The cross-sectional study was conducted among two groups: Patients with AMI (case group) and healthy control subjects (control group) attending V.S. General Hospital, Ahmedabad. The healthy control group comprised of age-and gender-matched subjects, who had no known systemic disease or condition and used no medication at that time of examination. These subjects were the relatives of the patients with AMI admitted into V.S. General Hospital. The criterion for inclusion as a case was the presence of a history of AMI verified by characteristic electrocardiogram changes and elevation of serum troponin I (TnI) level. The diagnosis of ST elevation myocardial infarction (STEMI) was made if there was ST segment elevation of 2 mm or more in precordial leads or 1mm or more in limb leads and non-ST elevation myocardial infarction (NSTEMI) was diagnosed if there was ST depression and/or T wave inversion combined with typical rise of TnI levels according to local laboratory standards. Both patients with STEMI and NSTEMI were included in the study and had undergone a through oral examination after four days of hospitalization when all were free of anticoagulation therapy.

A total of 30 subjects in each group; 21 (70%) male and 9 (30%) female subjects were included in the study. The mean ages were 54.3 ± 11.01 years and 53.07 ± 10.53 years for AMI and control group, respectively. All participants gave informed consent to participate in the present study, which was approved by the ethical committee of Ahmedabad Dental College and Hospital, Gujarat, India.

Clinical examination and indices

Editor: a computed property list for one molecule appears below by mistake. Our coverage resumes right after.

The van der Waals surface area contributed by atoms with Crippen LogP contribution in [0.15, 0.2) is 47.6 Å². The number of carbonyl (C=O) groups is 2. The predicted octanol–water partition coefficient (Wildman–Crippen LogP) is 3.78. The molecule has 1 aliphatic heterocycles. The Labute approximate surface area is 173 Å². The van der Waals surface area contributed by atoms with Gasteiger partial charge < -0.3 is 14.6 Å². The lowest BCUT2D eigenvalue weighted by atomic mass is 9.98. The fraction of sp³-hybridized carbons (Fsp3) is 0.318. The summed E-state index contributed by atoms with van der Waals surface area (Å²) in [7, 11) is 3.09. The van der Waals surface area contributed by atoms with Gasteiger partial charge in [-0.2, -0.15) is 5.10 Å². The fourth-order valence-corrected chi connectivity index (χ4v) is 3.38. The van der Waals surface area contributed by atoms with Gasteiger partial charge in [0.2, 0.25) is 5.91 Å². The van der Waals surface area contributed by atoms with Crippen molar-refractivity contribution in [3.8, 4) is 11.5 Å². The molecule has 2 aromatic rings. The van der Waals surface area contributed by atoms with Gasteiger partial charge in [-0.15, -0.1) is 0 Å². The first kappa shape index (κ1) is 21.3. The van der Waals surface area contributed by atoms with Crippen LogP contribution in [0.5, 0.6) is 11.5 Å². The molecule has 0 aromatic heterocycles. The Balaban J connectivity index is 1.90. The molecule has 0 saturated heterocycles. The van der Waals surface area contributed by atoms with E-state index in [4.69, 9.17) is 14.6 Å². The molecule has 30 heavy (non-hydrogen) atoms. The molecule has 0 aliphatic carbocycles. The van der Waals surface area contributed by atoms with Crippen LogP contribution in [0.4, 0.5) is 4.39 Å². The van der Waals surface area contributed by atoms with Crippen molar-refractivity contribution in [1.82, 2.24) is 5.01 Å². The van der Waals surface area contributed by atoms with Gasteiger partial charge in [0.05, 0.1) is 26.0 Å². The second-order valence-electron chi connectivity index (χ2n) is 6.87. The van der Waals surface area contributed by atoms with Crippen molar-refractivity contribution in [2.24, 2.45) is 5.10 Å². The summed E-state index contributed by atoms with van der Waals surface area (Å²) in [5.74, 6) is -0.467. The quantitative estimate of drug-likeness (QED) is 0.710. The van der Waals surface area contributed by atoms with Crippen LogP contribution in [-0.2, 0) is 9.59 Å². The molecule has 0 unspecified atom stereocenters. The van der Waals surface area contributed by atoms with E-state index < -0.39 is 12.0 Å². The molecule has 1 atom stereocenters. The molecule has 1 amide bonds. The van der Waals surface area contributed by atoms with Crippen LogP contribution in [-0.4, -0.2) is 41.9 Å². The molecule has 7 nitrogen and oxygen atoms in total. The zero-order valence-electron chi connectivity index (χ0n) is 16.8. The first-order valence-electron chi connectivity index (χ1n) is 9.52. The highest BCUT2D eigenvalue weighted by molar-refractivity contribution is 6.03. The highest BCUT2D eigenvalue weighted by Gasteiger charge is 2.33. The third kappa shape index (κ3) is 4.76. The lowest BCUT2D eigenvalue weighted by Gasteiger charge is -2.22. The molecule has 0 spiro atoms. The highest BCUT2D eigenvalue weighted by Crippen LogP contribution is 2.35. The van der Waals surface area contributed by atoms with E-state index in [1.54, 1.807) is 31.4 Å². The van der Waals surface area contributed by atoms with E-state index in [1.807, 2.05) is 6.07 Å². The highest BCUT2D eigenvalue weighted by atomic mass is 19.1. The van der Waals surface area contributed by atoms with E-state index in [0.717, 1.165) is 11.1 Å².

The periodontal examination of the subjects was done at the V.S. General Hospital, Ahmedabad. The personal details like adverse habits, past history were obtained through personal interview. The medical data were retrieved from the patient files. All periodontal examinations were done by the two trained dentists (MGN and JJ). The examiners could not be "blinded" to the subject's general condition, since they were examined in a hospital. The examiners had been calibrated for periodontal assessment by a senior (PSM). The clinical examination was carried out in artificial light with the use of a plane mouth mirror and World Health Organization (WHO) periodontal probe.

After explaining the study design to the participants, the oral hygiene status was assessed by simplified oral hygiene index (OHI-S) [14] on six indexed teeth (16-upper right posterior first molar, 11-upper right central incisor, 26-upper left posterior first molar, 36-lower left posterior first molar, 31-lower left central incisor, and 46-lower right posterior first molar) and the periodontal status was assessed by CPI and LOA as per WHO methodology 1997, [15] the same indexed teeth were examined. The description of dental indices is presented in [Table 1].
Table 1: Description of various dental indices used in the study

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Data analysis